Denzel Washington has signed on to direct an episode of the Shonda Rhimes-Betsy Beers hit medical drama Grey’s Anatomy on ABC. He will helm this season’s ninth episode, which is scheduled to start shooting later this month. The gig will reunite the actor with his longtime friend and Grey’s exec producer/director, Debbie Allen. This will mark Washington’s first time stepping behind the camera for the small screen, TV Line confirms. No word yet on whether he will star in the episode, nor have plot details been revealed.
— Greys Anatomy (@GreysABC) October 14, 2015
Washington previously directed two films, 2002’s Antwone Fisher and 2007’s The Great Debaters. His career has spanned over 20 years and has earned him two Golden Globe awards, a Tony Award, and two Academy Awards: Best Supporting Actor for 1989’s war drama Glory, and Best Actor for his role as a corrupt cop in the 2001 crime thriller Training Day.
Denzel also played the leading role in the Broadway production of Lorraine Hansberry’s classic drama A Raisin in the Sun, directed by Kenny Leon. The show ran from April to June 2014, and won the 2014 Tony Award for Best Revival of a Play.
Denzel married actress Pauletta Pearson in 1983, and they have four children: daughter Katia and twins Olivia and Malcolm. Their oldest son, John David, was drafted in 2006 by the NFL’s St. Louis Rams. He also briefly played for the Sacramento Mountain Lions in the United Football League. Now, he’s following in his father’s footsteps, most recently co-starring with Dwayne “The Rock” Johnson in the scripted NFL series Ballers, created by Entourage‘s Stephen Levinson.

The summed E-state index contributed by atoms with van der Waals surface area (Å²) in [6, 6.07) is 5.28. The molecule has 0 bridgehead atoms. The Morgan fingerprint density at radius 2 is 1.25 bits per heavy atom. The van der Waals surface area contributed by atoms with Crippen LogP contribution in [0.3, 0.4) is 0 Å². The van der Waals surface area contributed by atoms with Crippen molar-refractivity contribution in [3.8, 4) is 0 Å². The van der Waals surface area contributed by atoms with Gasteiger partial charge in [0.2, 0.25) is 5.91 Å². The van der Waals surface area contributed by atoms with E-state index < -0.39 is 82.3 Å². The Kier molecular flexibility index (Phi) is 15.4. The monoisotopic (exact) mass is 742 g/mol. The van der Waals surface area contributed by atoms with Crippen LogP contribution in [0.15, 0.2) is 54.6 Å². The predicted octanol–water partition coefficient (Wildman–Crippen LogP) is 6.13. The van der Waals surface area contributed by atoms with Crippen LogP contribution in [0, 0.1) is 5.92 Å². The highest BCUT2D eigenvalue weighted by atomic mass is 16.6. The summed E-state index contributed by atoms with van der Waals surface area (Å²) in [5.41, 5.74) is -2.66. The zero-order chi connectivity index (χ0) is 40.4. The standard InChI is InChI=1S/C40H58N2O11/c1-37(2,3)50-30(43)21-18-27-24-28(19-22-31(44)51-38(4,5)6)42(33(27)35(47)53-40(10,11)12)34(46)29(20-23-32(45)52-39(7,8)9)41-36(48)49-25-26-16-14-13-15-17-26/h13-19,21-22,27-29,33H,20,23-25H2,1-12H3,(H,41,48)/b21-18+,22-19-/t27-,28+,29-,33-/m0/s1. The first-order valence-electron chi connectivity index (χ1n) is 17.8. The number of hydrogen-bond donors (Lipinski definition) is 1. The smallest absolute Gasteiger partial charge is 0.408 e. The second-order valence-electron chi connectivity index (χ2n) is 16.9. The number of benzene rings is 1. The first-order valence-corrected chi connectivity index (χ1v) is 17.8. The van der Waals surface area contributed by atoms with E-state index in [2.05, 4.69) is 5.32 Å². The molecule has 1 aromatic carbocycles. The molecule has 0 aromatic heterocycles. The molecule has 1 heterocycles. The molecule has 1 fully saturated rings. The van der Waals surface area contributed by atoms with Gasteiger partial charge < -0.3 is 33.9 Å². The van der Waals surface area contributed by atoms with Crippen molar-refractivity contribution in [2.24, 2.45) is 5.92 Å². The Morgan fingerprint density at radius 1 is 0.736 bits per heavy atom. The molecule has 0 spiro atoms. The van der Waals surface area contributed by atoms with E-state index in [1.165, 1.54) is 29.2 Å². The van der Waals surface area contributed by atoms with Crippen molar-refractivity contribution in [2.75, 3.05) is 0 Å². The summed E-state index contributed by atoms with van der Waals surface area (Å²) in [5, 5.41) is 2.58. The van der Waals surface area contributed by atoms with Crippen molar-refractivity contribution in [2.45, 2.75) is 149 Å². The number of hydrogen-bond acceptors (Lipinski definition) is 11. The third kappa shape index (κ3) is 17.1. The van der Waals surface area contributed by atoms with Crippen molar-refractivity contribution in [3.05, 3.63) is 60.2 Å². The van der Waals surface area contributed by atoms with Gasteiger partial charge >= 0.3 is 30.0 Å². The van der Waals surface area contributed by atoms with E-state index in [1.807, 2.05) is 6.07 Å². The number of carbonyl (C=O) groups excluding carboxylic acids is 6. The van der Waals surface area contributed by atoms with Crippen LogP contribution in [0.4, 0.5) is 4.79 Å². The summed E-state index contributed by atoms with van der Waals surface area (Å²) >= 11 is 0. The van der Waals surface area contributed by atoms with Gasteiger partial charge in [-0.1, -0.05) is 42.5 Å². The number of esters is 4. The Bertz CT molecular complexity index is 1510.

During a Q&A panel discussion last month on the USC campus in Los Angeles, Denzel discussed his new ventures and shared personal stories from his career. He also remarked on when his son was nervous about ditching football and taking up acting. Denzel said he reminded John David about the successful career of Kirk Douglas and his son Michael Douglas.
“My son is starring in an HBO series Ballers,” said Washington. “It’s amazing to me, looking at him. I’m like that’s my boy. I remember he said to me years ago ‘Dad your shadow is so big and I don’t know if I can.’ I said, ‘My shadow is big?’ I said, ‘You’ve ever heard of Kirk Douglas?’ He’s like, ‘No.’ I said, ‘You’ve heard of Michael Douglas right?’ He said, ‘Yeah, Michael of course.’ I said, ‘Google Michael Douglas and then come back and talk to me about my shadow.'”
According to the Hollywood Reporter, the Q&A was the first in a series of talks for Arts & Ideas: Conversations at the Wallis, where Washington is an artistic adviser. He told USC Cinematic Arts professor Dr. Todd Boyd a fascinating detail about the original ending of Training Day. When Boyd suggested a sequel could have been birthed had Denzel’s character walked away at the end, the actor revealed that was the original plan, but he “was not having it.”
“In the original script he did, but I was not having it,” said Washington.
When asked to comment on Matt Damon’s controversial remarks on diversity, Washington stressed that diversity starts with the writers.
“If you’re going to depend on someone outside of you to write for you, you’re going be waiting a long time,” answered Washington. “We have to write about what we know. I guess Steven Spielberg could have directed Goodfellas and Martin Scorsese could have directed Schindler’s List, but it’s a culture. You write about what you know first.”
Denzel Washington just wrapped filming his next role as a cowboy in The Magnificent Seven in New Mexico. He also inked a 10-year deal with HBO to executive produce all of August Wilson’s plays.
[Image courtesy Robin Marchant/Getty Images/Twitter]